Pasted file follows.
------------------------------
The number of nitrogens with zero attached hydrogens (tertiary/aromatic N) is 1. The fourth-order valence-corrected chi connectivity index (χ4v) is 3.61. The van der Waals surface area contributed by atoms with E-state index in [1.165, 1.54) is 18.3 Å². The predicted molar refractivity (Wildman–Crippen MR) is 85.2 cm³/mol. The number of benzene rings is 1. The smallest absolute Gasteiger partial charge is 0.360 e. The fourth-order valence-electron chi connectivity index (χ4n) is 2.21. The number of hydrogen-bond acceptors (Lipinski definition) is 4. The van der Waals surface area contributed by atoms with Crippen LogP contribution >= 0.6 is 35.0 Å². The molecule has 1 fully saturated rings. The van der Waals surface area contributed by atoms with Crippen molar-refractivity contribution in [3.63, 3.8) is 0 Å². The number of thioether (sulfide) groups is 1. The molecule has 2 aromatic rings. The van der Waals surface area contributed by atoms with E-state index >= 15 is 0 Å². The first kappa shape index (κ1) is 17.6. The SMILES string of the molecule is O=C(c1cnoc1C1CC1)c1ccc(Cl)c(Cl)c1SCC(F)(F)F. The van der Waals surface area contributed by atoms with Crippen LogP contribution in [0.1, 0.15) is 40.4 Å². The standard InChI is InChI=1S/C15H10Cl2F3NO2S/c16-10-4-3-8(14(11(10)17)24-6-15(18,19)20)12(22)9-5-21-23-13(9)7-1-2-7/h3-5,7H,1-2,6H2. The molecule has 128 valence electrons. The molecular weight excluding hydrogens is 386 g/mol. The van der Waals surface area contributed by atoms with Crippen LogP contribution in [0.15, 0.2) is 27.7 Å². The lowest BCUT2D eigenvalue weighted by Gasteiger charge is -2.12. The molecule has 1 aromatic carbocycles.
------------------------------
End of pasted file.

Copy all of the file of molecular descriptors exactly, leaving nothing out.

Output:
The number of nitrogens with zero attached hydrogens (tertiary/aromatic N) is 1. The fourth-order valence-corrected chi connectivity index (χ4v) is 3.61. The van der Waals surface area contributed by atoms with E-state index in [1.165, 1.54) is 18.3 Å². The predicted molar refractivity (Wildman–Crippen MR) is 85.2 cm³/mol. The number of benzene rings is 1. The smallest absolute Gasteiger partial charge is 0.360 e. The fourth-order valence-electron chi connectivity index (χ4n) is 2.21. The number of hydrogen-bond acceptors (Lipinski definition) is 4. The van der Waals surface area contributed by atoms with Crippen LogP contribution >= 0.6 is 35.0 Å². The molecule has 1 fully saturated rings. The van der Waals surface area contributed by atoms with Crippen molar-refractivity contribution in [3.63, 3.8) is 0 Å². The number of thioether (sulfide) groups is 1. The molecule has 2 aromatic rings. The van der Waals surface area contributed by atoms with E-state index >= 15 is 0 Å². The first kappa shape index (κ1) is 17.6. The SMILES string of the molecule is O=C(c1cnoc1C1CC1)c1ccc(Cl)c(Cl)c1SCC(F)(F)F. The van der Waals surface area contributed by atoms with Crippen LogP contribution in [0.1, 0.15) is 40.4 Å². The standard InChI is InChI=1S/C15H10Cl2F3NO2S/c16-10-4-3-8(14(11(10)17)24-6-15(18,19)20)12(22)9-5-21-23-13(9)7-1-2-7/h3-5,7H,1-2,6H2. The molecule has 128 valence electrons. The molecular weight excluding hydrogens is 386 g/mol. The van der Waals surface area contributed by atoms with Crippen LogP contribution in [0.15, 0.2) is 27.7 Å². The lowest BCUT2D eigenvalue weighted by Gasteiger charge is -2.12. The molecule has 1 aromatic carbocycles.